9. Benchmark Notes/Bonds. Benchmark Notes and Bonds are a series of FNMA “bullet” maturities (non-callable) issued according to a pre-announced calendar. Under its Benchmark Notes/Bonds program, 2, 3, 5, 10, and 30-year maturities are issued each quarter. Each Benchmark Notes new issue has a minimum size of $4 billion, 30-year new issues having a minimum size of $1 billion, with re openings based on investor demand to further enhance liquidity. The amount of non-callable issuance has allowed FNMA to build a yield curve in Benchmark Notes and Bonds in maturities ranging from 2 to 30 years. The liquidity emanating from these large size issues has facilitated favorable financing opportunities through the development of a liquid overnight and term repo market. Issues under the Benchmark program constitute the same credit standing as other FNMA issues; they simply add organization and liquidity to the intermediate- and long-term Agency market.

      10. Benchmark. A market index used as a comparative basis for measuring the performance of an investment portfolio. A performance benchmark should represent a close correlation to investment guidelines, risk tolerance, and duration of the actual portfolio's investments.

      11. Bid Price. Price at which a broker/dealer offers to purchase a security from an investor.

      12. Bond. Financial obligation for which the issuer promises to pay the bondholder (the purchaser or owner of the bond) a specified stream of future cash-flows, including periodic interest payments and a principal repayment.

      13. Book Entry Securities. Securities that are recorded in a customer’s account electronically through one of the financial markets electronic delivery and custody systems, such as the Fed Securities wire, DTC, and PTC (as opposed to bearer or physical securities). The trend is toward a certificate-free society in order to cut down on paperwork and to diminish investors’ concerns about the certificates themselves. The vast majority of securities are now book entry securities.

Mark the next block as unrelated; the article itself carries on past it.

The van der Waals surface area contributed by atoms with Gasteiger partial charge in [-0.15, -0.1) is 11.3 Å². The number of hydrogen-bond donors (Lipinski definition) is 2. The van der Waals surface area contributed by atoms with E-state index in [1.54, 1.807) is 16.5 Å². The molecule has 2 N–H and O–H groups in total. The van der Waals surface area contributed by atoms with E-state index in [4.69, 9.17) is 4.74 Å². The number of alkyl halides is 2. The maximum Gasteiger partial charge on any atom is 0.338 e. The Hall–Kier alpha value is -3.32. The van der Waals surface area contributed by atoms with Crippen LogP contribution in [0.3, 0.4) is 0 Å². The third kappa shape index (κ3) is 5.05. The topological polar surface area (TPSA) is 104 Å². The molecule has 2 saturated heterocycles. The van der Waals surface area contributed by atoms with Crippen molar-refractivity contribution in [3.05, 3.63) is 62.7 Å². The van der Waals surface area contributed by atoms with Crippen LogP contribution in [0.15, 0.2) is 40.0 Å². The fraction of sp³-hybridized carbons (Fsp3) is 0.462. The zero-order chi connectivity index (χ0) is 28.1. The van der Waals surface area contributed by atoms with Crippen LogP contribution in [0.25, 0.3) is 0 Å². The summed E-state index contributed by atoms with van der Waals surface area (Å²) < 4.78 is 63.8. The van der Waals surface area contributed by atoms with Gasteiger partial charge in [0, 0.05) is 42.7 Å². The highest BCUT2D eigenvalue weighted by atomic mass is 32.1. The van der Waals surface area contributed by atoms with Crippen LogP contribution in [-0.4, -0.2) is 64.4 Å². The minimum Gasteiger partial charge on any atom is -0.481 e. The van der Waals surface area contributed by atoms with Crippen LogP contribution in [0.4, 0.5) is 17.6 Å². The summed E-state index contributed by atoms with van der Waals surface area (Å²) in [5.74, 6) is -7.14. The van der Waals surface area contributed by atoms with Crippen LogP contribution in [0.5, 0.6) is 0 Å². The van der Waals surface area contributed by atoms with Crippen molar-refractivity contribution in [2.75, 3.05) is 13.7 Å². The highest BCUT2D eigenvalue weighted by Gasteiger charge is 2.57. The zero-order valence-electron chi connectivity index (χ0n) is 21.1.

14. Book Value. The value at which a debt security is reflected on the holder's records at any point in time. Book value is also called “amortized cost” as it represents the original cost of an investment adjusted for amortization of premium or accretion of discount. Also called “carrying value.” Book value can vary over time as an investment approaches maturity and differs from “market value” in that it is not affected by changes in market interest rates.

      15. Broker/Dealer. A person or firm transacting securities business with customers. A “broker” acts as an agent between buyers and sellers and receives a commission for these services. A “dealer” buys and sells financial assets from its own portfolio. A dealer takes risk by owning inventory of securities, whereas a broker merely matches up buyers and sellers. See also "Primary Dealer."

      16. Bullet Notes/Bonds. Notes or bonds that have a single maturity date and are non-callable.

      17. Call Date. Date at which a call option may be or is exercised.